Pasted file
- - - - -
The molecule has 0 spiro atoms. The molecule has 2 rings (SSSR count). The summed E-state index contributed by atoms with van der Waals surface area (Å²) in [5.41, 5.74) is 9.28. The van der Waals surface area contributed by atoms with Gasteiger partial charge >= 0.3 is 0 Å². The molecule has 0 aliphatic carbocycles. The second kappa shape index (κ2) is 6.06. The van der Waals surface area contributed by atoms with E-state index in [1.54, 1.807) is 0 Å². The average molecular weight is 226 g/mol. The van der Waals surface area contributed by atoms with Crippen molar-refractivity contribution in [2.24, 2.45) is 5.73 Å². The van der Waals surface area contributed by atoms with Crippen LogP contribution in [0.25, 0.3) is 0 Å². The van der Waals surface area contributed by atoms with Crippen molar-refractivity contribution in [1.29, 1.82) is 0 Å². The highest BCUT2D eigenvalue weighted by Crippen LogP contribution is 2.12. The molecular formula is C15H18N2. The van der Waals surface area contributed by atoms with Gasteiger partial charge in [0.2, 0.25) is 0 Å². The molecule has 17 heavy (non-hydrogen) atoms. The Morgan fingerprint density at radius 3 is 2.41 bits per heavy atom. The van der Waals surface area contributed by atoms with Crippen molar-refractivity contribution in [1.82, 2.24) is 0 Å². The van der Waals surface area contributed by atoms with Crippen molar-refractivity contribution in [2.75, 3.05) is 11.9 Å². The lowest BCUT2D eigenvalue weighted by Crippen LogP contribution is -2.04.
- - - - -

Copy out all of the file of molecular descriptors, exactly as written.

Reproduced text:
The molecule has 0 spiro atoms. The molecule has 2 rings (SSSR count). The summed E-state index contributed by atoms with van der Waals surface area (Å²) in [5.41, 5.74) is 9.28. The van der Waals surface area contributed by atoms with Gasteiger partial charge >= 0.3 is 0 Å². The molecule has 0 aliphatic carbocycles. The second kappa shape index (κ2) is 6.06. The van der Waals surface area contributed by atoms with E-state index in [1.54, 1.807) is 0 Å². The average molecular weight is 226 g/mol. The van der Waals surface area contributed by atoms with Crippen molar-refractivity contribution in [2.24, 2.45) is 5.73 Å². The van der Waals surface area contributed by atoms with Crippen LogP contribution in [0.25, 0.3) is 0 Å². The van der Waals surface area contributed by atoms with Crippen molar-refractivity contribution in [1.29, 1.82) is 0 Å². The highest BCUT2D eigenvalue weighted by Crippen LogP contribution is 2.12. The molecular formula is C15H18N2. The van der Waals surface area contributed by atoms with Gasteiger partial charge in [0.2, 0.25) is 0 Å². The molecule has 17 heavy (non-hydrogen) atoms. The Morgan fingerprint density at radius 3 is 2.41 bits per heavy atom. The van der Waals surface area contributed by atoms with Crippen molar-refractivity contribution in [1.82, 2.24) is 0 Å². The van der Waals surface area contributed by atoms with Crippen molar-refractivity contribution in [2.75, 3.05) is 11.9 Å². The lowest BCUT2D eigenvalue weighted by Crippen LogP contribution is -2.04.